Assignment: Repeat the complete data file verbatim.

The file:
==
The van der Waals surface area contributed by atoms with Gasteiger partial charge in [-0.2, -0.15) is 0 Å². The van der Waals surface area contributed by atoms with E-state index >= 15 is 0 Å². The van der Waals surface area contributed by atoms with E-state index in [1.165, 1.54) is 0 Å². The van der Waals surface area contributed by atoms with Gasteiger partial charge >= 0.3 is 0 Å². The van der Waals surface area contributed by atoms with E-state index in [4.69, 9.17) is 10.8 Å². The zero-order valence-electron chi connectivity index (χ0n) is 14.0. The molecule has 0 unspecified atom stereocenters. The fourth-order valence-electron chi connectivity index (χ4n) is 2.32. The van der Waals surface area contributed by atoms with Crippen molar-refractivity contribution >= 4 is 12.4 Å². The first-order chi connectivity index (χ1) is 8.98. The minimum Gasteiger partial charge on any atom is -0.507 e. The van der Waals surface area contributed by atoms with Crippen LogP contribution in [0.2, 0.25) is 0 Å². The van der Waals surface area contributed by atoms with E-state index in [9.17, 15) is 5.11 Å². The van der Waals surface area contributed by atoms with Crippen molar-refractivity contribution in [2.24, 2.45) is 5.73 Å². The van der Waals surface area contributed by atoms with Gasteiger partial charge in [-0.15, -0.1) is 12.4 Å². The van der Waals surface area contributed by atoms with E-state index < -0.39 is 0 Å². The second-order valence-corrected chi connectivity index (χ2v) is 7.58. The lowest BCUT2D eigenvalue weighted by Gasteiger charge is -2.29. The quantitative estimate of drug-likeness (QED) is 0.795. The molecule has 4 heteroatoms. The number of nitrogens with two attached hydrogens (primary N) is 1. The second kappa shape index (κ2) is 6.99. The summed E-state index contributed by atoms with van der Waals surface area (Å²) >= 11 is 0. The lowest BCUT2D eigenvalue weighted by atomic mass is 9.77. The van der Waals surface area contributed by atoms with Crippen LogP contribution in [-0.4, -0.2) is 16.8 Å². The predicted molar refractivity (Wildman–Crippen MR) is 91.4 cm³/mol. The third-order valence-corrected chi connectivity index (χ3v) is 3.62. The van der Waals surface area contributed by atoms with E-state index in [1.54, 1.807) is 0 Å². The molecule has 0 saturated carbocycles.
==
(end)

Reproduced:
The van der Waals surface area contributed by atoms with Gasteiger partial charge in [-0.2, -0.15) is 0 Å². The van der Waals surface area contributed by atoms with E-state index >= 15 is 0 Å². The van der Waals surface area contributed by atoms with E-state index in [1.165, 1.54) is 0 Å². The van der Waals surface area contributed by atoms with Gasteiger partial charge >= 0.3 is 0 Å². The van der Waals surface area contributed by atoms with E-state index in [4.69, 9.17) is 10.8 Å². The zero-order valence-electron chi connectivity index (χ0n) is 14.0. The molecule has 0 unspecified atom stereocenters. The fourth-order valence-electron chi connectivity index (χ4n) is 2.32. The van der Waals surface area contributed by atoms with Crippen molar-refractivity contribution >= 4 is 12.4 Å². The first-order chi connectivity index (χ1) is 8.98. The minimum Gasteiger partial charge on any atom is -0.507 e. The van der Waals surface area contributed by atoms with Crippen LogP contribution in [0.2, 0.25) is 0 Å². The van der Waals surface area contributed by atoms with E-state index in [9.17, 15) is 5.11 Å². The van der Waals surface area contributed by atoms with Crippen molar-refractivity contribution in [2.24, 2.45) is 5.73 Å². The van der Waals surface area contributed by atoms with Gasteiger partial charge in [-0.15, -0.1) is 12.4 Å². The van der Waals surface area contributed by atoms with E-state index < -0.39 is 0 Å². The second-order valence-corrected chi connectivity index (χ2v) is 7.58. The lowest BCUT2D eigenvalue weighted by Gasteiger charge is -2.29. The quantitative estimate of drug-likeness (QED) is 0.795. The molecule has 4 heteroatoms. The number of nitrogens with two attached hydrogens (primary N) is 1. The second kappa shape index (κ2) is 6.99. The summed E-state index contributed by atoms with van der Waals surface area (Å²) >= 11 is 0. The lowest BCUT2D eigenvalue weighted by atomic mass is 9.77. The van der Waals surface area contributed by atoms with Crippen LogP contribution in [-0.4, -0.2) is 16.8 Å². The predicted molar refractivity (Wildman–Crippen MR) is 91.4 cm³/mol. The third-order valence-corrected chi connectivity index (χ3v) is 3.62. The van der Waals surface area contributed by atoms with E-state index in [1.54, 1.807) is 0 Å². The molecule has 0 saturated carbocycles.